Can you recall an occasion when you’ve heard this said in good faith? without a superadded tone of belligerent outrage to boot? Whenever I hear that tone of aggressive don’t-you-tell-me! moral indignation, I know I’m hearing a vocal mask of bad conscience—hear it in my own voice I know it’s time to rethink seriously whatever I’ve just said.
A few years back I wrote to a National Post columnist about what I thought was a rather bizarre contention: that the trial and execution of Saddam Hussein was a triumph of natural justice. Her reply turned on that sentence: “I live in the real world”—a world, apparently, in which natural justice can embrace the assassination of three consecutive defence attorneys—no doubt to encourage the fourth—and, in general, trial proceedings that—I kid you not, look up the news reports of the time if you don’t believe me—resembled nothing so much as those of the Red Queen’s court in Alice in Wonderland. Apparently we’ve been wrong about Lewis Carroll all this time; he was actually a naturalist in the manner of Emile Zola.
Of course Lewis Carroll was writing about the real world—aspects of it I should say, that’s all any of us can claim—telling the truth but telling it slant as Emily Dickinson put it. Thought I don’t think the word totalitarian had been coined yet, the court of the Red Queen strikes me as a far more astute vision of totalitarianism than George Orwell’s 1984. Orwell imagines a middle level bureaucrat like O’Brien could be a philosopher prince—or is forced to pretend he does, since otherwise he can’t get out the reams and reams of argument he has to fall back on, lacking the skill to show the intricate apparatus of totalitarianism—instead he has to turn a character into his mouthpiece, improbably and at whew! length, so he can tell tell tell you what he thinks. It’s what happens when you send an impatient schoolmaster to do a novelist’s job (and his fervid misrepresentation of Gulliver’s Travels shows he was equally as capable a misreader of novels).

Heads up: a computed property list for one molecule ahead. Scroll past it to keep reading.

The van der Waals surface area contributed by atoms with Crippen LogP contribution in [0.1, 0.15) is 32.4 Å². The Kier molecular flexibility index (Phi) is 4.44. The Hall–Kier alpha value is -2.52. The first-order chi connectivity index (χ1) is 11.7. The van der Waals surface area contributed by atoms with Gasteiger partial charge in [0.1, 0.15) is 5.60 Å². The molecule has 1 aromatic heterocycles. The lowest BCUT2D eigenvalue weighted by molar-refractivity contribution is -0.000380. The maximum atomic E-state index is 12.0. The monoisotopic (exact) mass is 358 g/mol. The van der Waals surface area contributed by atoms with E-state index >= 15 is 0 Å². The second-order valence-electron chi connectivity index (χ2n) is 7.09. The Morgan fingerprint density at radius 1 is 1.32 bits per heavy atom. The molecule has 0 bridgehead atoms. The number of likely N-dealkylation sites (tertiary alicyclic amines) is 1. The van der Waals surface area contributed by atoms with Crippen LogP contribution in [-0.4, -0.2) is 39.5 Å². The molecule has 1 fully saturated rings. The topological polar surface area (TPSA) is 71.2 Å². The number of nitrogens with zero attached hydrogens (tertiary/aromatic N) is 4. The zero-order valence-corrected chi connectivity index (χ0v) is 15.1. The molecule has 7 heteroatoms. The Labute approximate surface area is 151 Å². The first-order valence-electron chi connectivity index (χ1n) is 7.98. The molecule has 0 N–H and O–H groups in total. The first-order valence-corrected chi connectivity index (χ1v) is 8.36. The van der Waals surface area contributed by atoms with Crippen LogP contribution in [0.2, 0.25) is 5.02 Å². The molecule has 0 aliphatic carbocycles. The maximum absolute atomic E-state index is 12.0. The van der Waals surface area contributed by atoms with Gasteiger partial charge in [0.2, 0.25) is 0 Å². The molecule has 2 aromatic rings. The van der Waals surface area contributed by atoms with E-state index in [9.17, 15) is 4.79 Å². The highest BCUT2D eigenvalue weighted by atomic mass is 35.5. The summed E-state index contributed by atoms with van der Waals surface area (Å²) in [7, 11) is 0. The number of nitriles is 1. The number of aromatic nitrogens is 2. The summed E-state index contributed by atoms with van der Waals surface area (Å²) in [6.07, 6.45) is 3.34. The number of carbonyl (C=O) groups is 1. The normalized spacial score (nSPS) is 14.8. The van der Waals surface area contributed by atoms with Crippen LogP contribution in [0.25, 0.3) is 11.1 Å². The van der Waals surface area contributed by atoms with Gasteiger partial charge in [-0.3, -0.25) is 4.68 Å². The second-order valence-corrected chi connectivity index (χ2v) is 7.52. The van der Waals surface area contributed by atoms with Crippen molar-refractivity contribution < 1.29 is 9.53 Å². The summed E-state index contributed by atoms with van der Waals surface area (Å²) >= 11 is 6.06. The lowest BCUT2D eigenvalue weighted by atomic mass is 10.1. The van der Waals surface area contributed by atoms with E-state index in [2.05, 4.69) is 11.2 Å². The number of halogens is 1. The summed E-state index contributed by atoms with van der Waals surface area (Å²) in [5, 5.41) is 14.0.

None of the attendants at the Red Queen’s court pauses in frenzied action to give a solemn exposition of its inner workings at a hundred pages’ length—the chop logic they speak very frequently conveys sense (hidden from themselves), but their words don’t explain the social order—they reveal it. So do their actions—principally variations of running around like chickens with their heads cut off, mainly in the devout hope that they can thereby prevent their actual heads from being, you know, actually cut off. Motions of that kind—paranoid, frenetic, scrabbling—are constant in Stalin’s Russia as well—from the lowest level at its outer to the highest level at its inner circle. A middle manager like O’Brien in such a maelstrom will have little time to concentrate his thoughts , what with the huge proportion of every working day and restless sleeping night that must be given over to metaphorically, and on some occasions perhaps literally (state occasions I’d be inclined to say, but that may be editorializing) pissing his pants with fear.
The curious thing about the columnist who argued the Red Queen’s court was an admirable model of natural justice is that she’s interesting and provocative—on the euthanasia movement, feminism and men’s rights, the rising tide of anti-semitism in polite society and (perhaps most worrying) public schools—whenever she engages with the world around her. Her occasional book reviews are a delight—where the subject isn’t overtly political—because she has far more practical aesthetic sense than most professional reviewers. It’s only when alarmist tendencies send her back to the entrenched redoubt of living in the real world that she ever talks solemn nonsense, as in a recent column commending realists (rightists) and savaging dreamers (leftists) in our society for their respective views on militant Islam. Apart from the fact that it was right-wing realists whose dream of miring the Soviet Union in Afghanistan precipitated the exponential leap forward in power and militancy of the Taliban and Al Qaeda, this is a classic example of an either /or question—“Are you a realist or a dreamer?”—that can only be coherently answered “Yes”. It’s possible to criticize a particular dream on any number of counts—it’s wishy-washy; too aggressively self-centred; so unfocussed it has no centre at all; seems high sounding and noble but would lead in practice to self-replicating (self-exploding) nightmares—but it’s pointless to criticize (or praise) anyone for being a dreamer if it’s impossible to discover a single example of a human being who isn’t.